Four artists have piled in hundreds of hours of work over the past month, all in an effort to showcase their art at this year’s World Junior Hockey Championships in Halifax and Moncton.
Lorne Julien of Millbrook First Nation, 61 kilometers north of Halifax, wanted to honor his family’s connection to Mi’kmaq hockey sticks. The Mi’kmaw are believed to have made the first modern hockey sticks.
Julien’s research shows his great-grandfather, Joseph Julien, once worked as part of a collective in the early 1900s to fill an order of 12,000 hockey sticks for Eaton’s.
Now he hopes his family’s story will continue when one of his sticks is presented to a “player of the game” winner.
“It feels great because these sticks will be cherished forever,” said Julien.
Between Monday and January 5, 2023, teams from around the world will play in 31 matches in the 2023 International Ice Hockey World Junior Championships. A player from each team will earn “player of the game” recognition and take home an award package – including a hand-painted stick.
Each stick has Wabanaki motifs, eagle depictions and each shares a different story. Julien and three other artists from Atlantic Canada were selected to create the awards.
Emma Hassencahl-Perley, a Wolastoqey artist from Neqotkuk, Tobique First Nation 123 kilometers northwest of Fredericton, said her design honors birch bark art from the region, something she is proud to take to the world stage.
“Our art should be everywhere,” Hassencahl-Perley, 27, said. “It’s a reflection of who we are, it’s where we come from, it’s our visual language and it’s deserved.”
The Wabanaki Confederacy consists of the Wolastoqey, Mi’kmaq, Abenaki, Peskotomuktahi, and Penosbcot.
She said in the world of Indigenous art, work from Atlantic Canada is sometimes lost. But the international tournament offers a chance for the whole world to appreciate the designs.
Hassencahl-Perley said the moment one of those players receives a trophy designed by her, she will feel happy.
“It’s like an honor for me at the same time that they receive an honor for their dedication and for achieving their goals,” Hassencahl-Perley said.
Robin Paul, a Qalipu Mi’kmaw artist from Newfoundland lives in Welamukotuk, Oromoctou First Nation, 19 kilometers southeast of Fredericton. She designed a stick with an eagle bearing the seven grandfather teachings: courage, love, wisdom, respect, truth, humility and honesty.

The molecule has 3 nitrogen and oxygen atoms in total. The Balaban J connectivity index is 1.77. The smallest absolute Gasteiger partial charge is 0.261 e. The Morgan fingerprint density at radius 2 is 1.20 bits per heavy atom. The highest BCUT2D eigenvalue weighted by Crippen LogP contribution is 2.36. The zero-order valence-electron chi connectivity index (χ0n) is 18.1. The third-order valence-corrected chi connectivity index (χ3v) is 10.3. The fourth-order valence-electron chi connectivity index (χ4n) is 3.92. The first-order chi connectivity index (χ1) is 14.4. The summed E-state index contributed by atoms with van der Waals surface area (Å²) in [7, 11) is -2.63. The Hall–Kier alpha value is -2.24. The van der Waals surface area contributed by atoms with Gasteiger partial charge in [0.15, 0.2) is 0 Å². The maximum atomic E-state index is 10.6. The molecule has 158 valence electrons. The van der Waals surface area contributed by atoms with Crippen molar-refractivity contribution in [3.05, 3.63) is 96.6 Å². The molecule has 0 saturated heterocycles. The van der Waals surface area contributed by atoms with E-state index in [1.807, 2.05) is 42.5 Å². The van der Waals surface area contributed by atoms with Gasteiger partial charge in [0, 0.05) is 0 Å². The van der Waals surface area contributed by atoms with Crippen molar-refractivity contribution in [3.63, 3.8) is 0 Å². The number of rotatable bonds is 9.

She said the artists had a week after being selected to paint 20 sticks each and she worked between 10 and 15 hours a day to complete her work.
Finishing them, she said, was a testament to her dedication.
“I’m so proud of how far I’ve been able to get with my artwork, I didn’t think I’d be doing something like this,” said Paul (40).
Paul’s sons played hockey and the sport was a good way to bring her family together. Seeing the World Junior Hockey Championships take a moment to showcase indigenous talent filled her with pride.
“To have a focus on local indigenous communities is just a great honour,” said Paul.
For Natalie Sappier, a Wolastoqey artist also from Neqotkuk, painting the sticks was a way to honor her family who played hockey.
“I think of hockey as a community, when we get together, there is always laughter and it symbolizes just as much,” says Sappier (40).
She said being selected filled her with joy and pride, but she is also grateful for the chance to make her community proud.
“I paint for my people, I paint for our land and our water,” Sappier said
The International Ice Hockey Federation (IIHF) has partnered with Mawi’Art: Wabanaki Artist Collective to identify local talent.
They were initially looking for one Mi’kmaw artist and one Wolastoqey artist, but the board of directors accepted all four applications they received based on the talent they saw.
Grant MacDonald, 2023 IIHF local event leader, said the inclusion of Indigenous talent and stories was part of the local bid offer to host the games.
He said the IIHF wants to remind people of the Mi’kmaw’s connection to the sport.
“We want to educate and we want people to understand that this sport does have some unique roots in this part of the world,” MacDonald said.